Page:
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DB2 Native REST API 5 – BLOBs, CLOBs and Stored Procedures

December 1st, 2017 - by


In the previous blogs in this series, we’ve seen that the process of creating and consuming REST services with DB2 for z/OS V11 and V12 can be managed easily with PHP. In this blog, we’ll look at how we access LOB data, and finally how we use stored procedures to drive business logic.


LOB Data and REST


LOB data types were not initially supported when the REST API was released. They didn’t become available until PI70477 (V11 – closed 2016-11-16) / PI74515 (V12 – resolves PE on original – closed 2017-03-01).


An Example Application

Back to that old favourite of DBAs, the Spiffy Computer Company, who’s data makes up the set of sample data delivered with DB2. It seems that they need a solution to access employee photos and resumes, conveniently already held in one of these tables:



The REST interface handles the LOB locators and the implicit cursor to send a stream of data back to the client. As we’ll see in the following example, this greatly simplifies the coding effort but try and keep in mind that the network is a shared resource!

The table fields that we’re interested in are:

Note that the table holds data for a small subset of the employees in the EMP table – these are as follows:

Because I’ve only got four rows of data, I’m going to break my first rule and use an unqualified query:


To create the REST service, we use the following PHP code (crGetEmployeesResumes.php):

To drive this new service, we need to turn the LOB data that is returned back into something that we can display on our web service / portal / microsite (delete as appropriate).

Of interest in this code section (possibly!) is the parseResume() function and the tagging of the image data to get HTML clients to display it as a BMP image (last line). The parseResume() function hasn’t been included in the blog because it’s 130 lines of regular expressions and string manipulation which even I fall asleep reading. If anyone is an insomniac, please drop me a line and I’ll share it.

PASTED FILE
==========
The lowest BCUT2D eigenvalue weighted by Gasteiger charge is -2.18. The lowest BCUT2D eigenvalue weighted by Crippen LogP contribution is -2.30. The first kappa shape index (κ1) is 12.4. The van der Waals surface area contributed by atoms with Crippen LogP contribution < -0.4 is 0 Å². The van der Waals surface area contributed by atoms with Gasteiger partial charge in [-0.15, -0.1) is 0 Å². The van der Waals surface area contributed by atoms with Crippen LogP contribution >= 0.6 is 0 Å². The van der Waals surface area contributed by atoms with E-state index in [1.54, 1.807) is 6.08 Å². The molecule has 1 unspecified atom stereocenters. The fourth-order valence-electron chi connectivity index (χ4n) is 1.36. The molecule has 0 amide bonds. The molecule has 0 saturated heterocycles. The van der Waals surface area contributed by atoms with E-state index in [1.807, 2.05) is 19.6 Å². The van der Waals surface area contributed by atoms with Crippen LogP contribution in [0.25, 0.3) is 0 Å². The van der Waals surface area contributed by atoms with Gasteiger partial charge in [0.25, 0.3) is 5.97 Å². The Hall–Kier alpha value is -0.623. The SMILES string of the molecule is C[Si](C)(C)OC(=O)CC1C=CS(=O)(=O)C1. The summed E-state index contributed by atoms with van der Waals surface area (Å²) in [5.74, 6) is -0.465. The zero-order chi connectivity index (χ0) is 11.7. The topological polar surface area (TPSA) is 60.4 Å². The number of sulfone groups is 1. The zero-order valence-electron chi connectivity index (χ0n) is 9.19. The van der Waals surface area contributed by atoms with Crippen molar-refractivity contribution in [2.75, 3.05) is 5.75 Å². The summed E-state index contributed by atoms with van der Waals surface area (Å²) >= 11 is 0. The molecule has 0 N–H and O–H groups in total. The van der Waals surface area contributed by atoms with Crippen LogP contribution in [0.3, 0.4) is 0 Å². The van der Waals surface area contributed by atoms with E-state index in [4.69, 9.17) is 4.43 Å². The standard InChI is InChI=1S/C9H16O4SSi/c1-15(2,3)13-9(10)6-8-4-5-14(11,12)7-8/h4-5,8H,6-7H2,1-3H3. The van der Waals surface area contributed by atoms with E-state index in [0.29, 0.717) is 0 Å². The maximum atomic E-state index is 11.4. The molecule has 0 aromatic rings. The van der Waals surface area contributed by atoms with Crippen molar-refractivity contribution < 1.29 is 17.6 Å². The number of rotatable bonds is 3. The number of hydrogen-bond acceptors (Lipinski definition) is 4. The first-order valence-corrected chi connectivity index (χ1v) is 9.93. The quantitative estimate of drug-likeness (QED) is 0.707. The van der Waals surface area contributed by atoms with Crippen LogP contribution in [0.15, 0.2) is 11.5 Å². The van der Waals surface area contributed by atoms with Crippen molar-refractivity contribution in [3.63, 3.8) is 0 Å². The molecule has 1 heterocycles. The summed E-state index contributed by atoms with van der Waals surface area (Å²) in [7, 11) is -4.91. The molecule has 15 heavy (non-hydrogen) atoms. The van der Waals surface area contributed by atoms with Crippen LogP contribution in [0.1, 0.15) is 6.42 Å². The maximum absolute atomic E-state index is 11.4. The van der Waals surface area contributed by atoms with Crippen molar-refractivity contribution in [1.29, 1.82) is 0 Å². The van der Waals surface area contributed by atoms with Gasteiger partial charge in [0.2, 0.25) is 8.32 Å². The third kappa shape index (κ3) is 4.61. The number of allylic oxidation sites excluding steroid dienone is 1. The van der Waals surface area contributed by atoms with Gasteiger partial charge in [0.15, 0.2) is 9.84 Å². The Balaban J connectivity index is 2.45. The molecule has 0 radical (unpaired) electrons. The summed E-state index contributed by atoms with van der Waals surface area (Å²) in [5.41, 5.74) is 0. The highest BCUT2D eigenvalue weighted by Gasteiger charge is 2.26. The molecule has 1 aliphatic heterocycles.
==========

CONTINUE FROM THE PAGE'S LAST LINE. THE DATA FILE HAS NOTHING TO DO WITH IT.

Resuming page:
The following image is a grab of the output for EMPNO = 000190:

REST and Stored Procedures

Having spent a little time enthusing about DevOps recently, we thought that we’d make the example REST API stored procedure call something that could be used to provision test environments. Like the other examples, this is not a complete solution, but provides a bit of the journey!

When doing DBA work, one of the time-consuming challenges revolves around creating and tearing down unit test environments. The DB2 V11 example we’ll look at is a microservice to do exactly this. In V12, we’d probably just CREATE SCHEMA LIKE…

The example uses DB2 tables to hold versioned DDL as “templates” that can be deployed under a new schema. The procedure itself is written in REXX and makes use of the SYSIBM.SYSPRINT global temporary table to return statement progress information to the caller in a result set. The CREATE PROCEDURE statement looks like this:

Note that the named parameters provide the name of the schema to create (SCHEMA), the name of the environment template to base it on (ENVNAME) and the output return code (STATUS).

The following is an example of driving this from DB2 Connect on a local mid-range box:

In this example call, we’ve requested the creation of the new schema ADDU001 based on the “V11.1 EMP SAMPLE” template DDL – here’s a bit of the output:

To create the REST service, we’ll use the (by now, hopefully) familiar PHP code, with the SQL statement for this being:


CALL CREATE_ENV(:schema,:template,:status)


like this:

Which delivers the following response:

If we look at the resulting URL to investigate the configuration for this new service, we can see that we have two input parameters:

And one output parameter and a result set:

Using the curl tool, we can test our new REST service:

Which produces the following (slightly reformatted for readability):


The real power in the DB2 for z/OS REST API lies in its capability to drive business logic through stored procedures. This allows DB2 to work as the provider of microservices – both internally within the business and externally to partner organisations. By removing the requirement for DB2 Connect licensing to access data and business logic in DB2 for z/OS by mid-range solutions, this represents a cost effective portal for the enterprise data server.



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